I am aware that what I may say on this head is likely to prove more interesting to future students of the literature of descent than to my immediate public, but any book that desires to see out a literary three-score years and ten must offer something to future generations as well as to its own. It is a condition of its survival that it shall do this, and herein lies one of the author's chief difficulties. If books only lived as long as men and women, we should know better how to grow them; as matters stand, however, the author lives for one or two generations, whom he comes in the end to understand fairly well, while the book, if reasonable pains have been taken with it, should live more or less usefully for a dozen. About the greater number of these generations the author is in the dark; but come what may, some of them are sure to have arrived at conclusions diametrically opposed to our own upon every subject connected with art, science, philosophy, and religion; it is plain, therefore, that if posterity is to be pleased, it can only be at the cost of repelling some present readers. Unwilling as I am to do this, I still hold it the lesser of two evils; I will be as brief, however, as the interests of the opinions I am supporting will allow.
In "Life and Habit" I contended that heredity was a mode of memory. I endeavoured to show that all hereditary traits, whether of mind or body, are inherited in virtue of, and as a manifestation of, the same power whereby we are able to remember intelligently what we did half an hour, yesterday, or a twelvemonth since, and this in no figurative but in a perfectly real sense. If life be compared to an equation of a hundred unknown quantities, I followed Professor Hering of Prague in reducing it to one of ninety-nine only, by showing two of the supposed unknown quantities to be so closely allied that they should count as one. I maintained that instinct was inherited memory, and this without admitting more exceptions and qualifying clauses than arise, as it were, by way of harmonics from every proposition, and must be neglected if thought and language are to be possible.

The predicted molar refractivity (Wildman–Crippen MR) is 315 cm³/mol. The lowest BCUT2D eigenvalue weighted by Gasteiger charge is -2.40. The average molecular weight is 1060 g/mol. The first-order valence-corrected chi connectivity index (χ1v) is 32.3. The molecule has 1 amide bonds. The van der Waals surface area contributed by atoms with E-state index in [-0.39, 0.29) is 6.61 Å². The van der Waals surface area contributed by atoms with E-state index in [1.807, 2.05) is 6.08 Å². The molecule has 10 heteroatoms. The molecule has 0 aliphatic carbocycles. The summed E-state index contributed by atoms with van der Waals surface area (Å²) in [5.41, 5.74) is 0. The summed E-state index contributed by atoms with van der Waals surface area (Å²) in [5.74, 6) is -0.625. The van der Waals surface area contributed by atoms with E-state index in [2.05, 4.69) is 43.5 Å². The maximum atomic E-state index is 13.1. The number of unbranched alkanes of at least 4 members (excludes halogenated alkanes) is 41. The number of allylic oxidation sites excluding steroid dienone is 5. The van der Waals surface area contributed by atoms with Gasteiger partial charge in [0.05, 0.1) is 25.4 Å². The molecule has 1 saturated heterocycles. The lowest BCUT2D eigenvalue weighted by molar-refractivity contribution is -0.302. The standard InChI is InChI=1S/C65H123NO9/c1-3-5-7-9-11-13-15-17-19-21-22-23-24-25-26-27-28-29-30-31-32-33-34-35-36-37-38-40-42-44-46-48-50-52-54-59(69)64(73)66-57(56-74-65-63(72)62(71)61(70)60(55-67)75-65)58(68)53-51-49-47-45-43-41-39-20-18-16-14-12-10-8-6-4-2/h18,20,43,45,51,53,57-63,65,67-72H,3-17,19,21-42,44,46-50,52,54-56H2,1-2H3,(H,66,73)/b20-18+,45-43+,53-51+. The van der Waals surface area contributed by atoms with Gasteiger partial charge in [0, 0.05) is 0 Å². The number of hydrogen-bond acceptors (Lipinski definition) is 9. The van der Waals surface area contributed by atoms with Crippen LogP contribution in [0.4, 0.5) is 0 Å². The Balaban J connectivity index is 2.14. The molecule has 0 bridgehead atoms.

I showed that if the view for which I was contending was taken, many facts which, though familiar, were still without explanation or connection with our other ideas, would remain no longer isolated, but be seen at once as joined with the mainland of our most assured convictions. Among the things thus brought more comfortably home to us was the principle underlying longevity. It became apparent why some living beings should live longer than others, and how any race must be treated whose longevity it is desired to increase. Hitherto we had known that an elephant was a long-lived animal and a fly short-lived, but we could give no reason why the one should live longer than the other; that is to say, it did not follow in immediate coherence with, or as intimately associated with, any familiar principle that an animal which is late in the full development of its reproductive system will tend to live longer than one which reproduces early. If the theory of "Life and Habit" be